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AdAsia 2011: A fourth dimension to building brands

Consumer behaviour is changing dramatically and the terms of engagement are undergoing a paradigm shift among new age consumers, courtesy social platforms

AdAsia 2011: A fourth dimension to building brands

Consumer behaviour is changing dramatically and the terms of engagement are undergoing a paradigm shift among new age consumers, courtesy social platforms

BestMediaInfo Bureau | Delhi | November 2, 2011

The second session on Day 1 of AdAsia 2011 was about understanding the 'New Age Consumer’. It tried to shed more light on the consumer’s behavioural pattern and the impact it will have on the marketplace. The session started with a presentation by Adil Zainulbhai, Managing Director - India, McKinsey & Company Inc., which talked about how the consumer of today is spoilt for choice. He went to present results of the survey conducted by McKinsey by taking inputs from 1,500 senior executives and government officials to ascertain what they thought would be the future of the world economy. Will the developed countries continue to thrive or will the developing markets be the driving force of the future?

Four scenarios were presented, the first being the ideal scenario, where the developed world would continue its current momentum and the developing countries too will start to chip in and get into the race. The second scenario was that developing countries will not be able to maintain their position and the developed countries will continue to shine. The third scenario was that the times to come are the time of the tiger and the dragon, and the Western economies will take a bow. The fourth will be a situation of total chaos where none of the two will be able to prove themselves.

Some of the results that came out of the survey were that 59 per cent of the people believed that the developing markets would continue to do well irrespective of what happens in the developed world, while a staggering 70 per cent felt that developed countries will lose their lustre. The idea is to bring out how uncertain the coming times will be.

After Zainulbhai, the conversation was taken forward by Laxman Narasimhan, Director, New Delhi, McKinsey & Company. He talked about Internet being very big in today’s time. For numbers, China added the same amount of Internet users as the US and as a result, China is already number one in terms of connected population and India stands at the third spot. Even right now there is a lot of communication happening on the social platforms which are two-way communications. Most of these communications are about local topics. So, keeping this in mind one needs to now evolve the three-dimensional brand structure to a four-dimensional one.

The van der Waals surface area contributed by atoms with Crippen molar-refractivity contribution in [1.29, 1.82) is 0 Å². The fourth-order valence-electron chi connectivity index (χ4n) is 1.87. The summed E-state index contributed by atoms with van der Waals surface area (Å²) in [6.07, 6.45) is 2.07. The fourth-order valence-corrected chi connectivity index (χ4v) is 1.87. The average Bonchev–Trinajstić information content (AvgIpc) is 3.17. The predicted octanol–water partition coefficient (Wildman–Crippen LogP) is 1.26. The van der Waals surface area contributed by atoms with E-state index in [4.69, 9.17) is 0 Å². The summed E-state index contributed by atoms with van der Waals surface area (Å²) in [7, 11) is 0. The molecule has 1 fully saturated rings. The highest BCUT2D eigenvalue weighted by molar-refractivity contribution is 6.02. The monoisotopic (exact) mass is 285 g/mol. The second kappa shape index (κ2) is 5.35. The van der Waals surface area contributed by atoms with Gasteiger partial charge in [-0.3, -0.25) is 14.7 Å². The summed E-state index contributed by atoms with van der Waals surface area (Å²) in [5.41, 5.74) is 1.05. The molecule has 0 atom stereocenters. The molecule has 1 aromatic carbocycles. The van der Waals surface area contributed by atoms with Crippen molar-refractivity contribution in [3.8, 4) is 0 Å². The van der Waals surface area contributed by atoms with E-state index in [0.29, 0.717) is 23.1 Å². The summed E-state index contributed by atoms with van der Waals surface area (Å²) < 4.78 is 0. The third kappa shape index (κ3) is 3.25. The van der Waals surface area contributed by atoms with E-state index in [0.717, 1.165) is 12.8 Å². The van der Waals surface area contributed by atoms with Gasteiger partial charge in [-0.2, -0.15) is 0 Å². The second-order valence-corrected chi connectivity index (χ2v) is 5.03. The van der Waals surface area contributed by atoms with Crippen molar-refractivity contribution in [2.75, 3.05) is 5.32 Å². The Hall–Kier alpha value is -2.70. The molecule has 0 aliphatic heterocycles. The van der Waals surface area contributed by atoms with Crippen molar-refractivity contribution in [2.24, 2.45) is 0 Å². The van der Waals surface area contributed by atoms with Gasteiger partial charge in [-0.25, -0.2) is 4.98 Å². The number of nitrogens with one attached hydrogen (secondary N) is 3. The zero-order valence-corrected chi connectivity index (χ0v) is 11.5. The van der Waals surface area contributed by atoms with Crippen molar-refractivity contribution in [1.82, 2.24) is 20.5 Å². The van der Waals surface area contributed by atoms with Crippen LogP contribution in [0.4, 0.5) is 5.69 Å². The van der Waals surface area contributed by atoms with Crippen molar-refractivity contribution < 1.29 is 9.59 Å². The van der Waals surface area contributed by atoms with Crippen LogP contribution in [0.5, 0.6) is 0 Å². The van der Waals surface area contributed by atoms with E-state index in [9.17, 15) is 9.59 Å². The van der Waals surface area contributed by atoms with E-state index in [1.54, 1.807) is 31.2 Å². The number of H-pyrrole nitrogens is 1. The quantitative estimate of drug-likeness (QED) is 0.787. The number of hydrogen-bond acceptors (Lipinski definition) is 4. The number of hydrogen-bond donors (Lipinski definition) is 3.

In the 1990s, consumers were basically looking at getting three things from a brand. The first was functional benefit, that is, the product should be better, like it should provide more whitening for clothes. The second was that the process should be simple and convenient. The third factor was relationship. All three were very important for brand building. “But what we see now is convergence in the functional benefits as there is only so much white that you can deliver in the case of washing soap. Also, in terms of process, there has been so much that has happened in the last ten years or so, that things have become more ubiquitous and the investments that are made in relationships are also changing as the consumer wants more,” explained Narasimhan. Consumers are looking for engaging with the companies and brands. Half of the social population in China is following a retail brand’s page and they are expecting benefits like information and promotions. It is these engagement benefits that are driving choice.

The other thing that is changing is how consumers are buying products; it is no longer a funnel but a wheel. Buying decisions have undergone a radical change. The third important factor to keep in mind is that not only is the performance of the brand important; its long-term health is more important.

Finally, it was the turn of Koichi Yamamoto, General Manager, Global Solutions Center, Dentsu, to take centrestage. He said that as an advertiser they were aware of all these trends, but were also frightened about them. The reason is that it is really challenging for them to keep changing.

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